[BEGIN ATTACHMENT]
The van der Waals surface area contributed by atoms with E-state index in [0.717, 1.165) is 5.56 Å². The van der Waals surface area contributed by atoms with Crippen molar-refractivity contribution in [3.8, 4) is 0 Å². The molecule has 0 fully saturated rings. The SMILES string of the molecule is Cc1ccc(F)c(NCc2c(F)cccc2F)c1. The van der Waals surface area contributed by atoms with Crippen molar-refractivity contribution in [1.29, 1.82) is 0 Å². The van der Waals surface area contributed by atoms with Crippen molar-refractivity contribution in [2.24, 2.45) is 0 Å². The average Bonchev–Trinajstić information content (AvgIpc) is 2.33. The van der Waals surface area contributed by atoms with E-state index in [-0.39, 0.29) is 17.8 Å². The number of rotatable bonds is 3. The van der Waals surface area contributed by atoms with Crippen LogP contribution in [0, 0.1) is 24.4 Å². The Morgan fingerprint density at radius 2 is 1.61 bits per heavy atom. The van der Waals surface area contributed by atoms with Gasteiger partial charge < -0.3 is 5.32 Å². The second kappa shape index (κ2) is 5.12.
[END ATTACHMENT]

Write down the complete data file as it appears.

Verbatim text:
The van der Waals surface area contributed by atoms with E-state index in [0.717, 1.165) is 5.56 Å². The van der Waals surface area contributed by atoms with Crippen molar-refractivity contribution in [3.8, 4) is 0 Å². The molecule has 0 fully saturated rings. The SMILES string of the molecule is Cc1ccc(F)c(NCc2c(F)cccc2F)c1. The van der Waals surface area contributed by atoms with Crippen molar-refractivity contribution in [1.29, 1.82) is 0 Å². The van der Waals surface area contributed by atoms with Crippen molar-refractivity contribution in [2.24, 2.45) is 0 Å². The average Bonchev–Trinajstić information content (AvgIpc) is 2.33. The van der Waals surface area contributed by atoms with E-state index in [-0.39, 0.29) is 17.8 Å². The number of rotatable bonds is 3. The van der Waals surface area contributed by atoms with Crippen LogP contribution in [0, 0.1) is 24.4 Å². The Morgan fingerprint density at radius 2 is 1.61 bits per heavy atom. The van der Waals surface area contributed by atoms with Gasteiger partial charge < -0.3 is 5.32 Å². The second kappa shape index (κ2) is 5.12.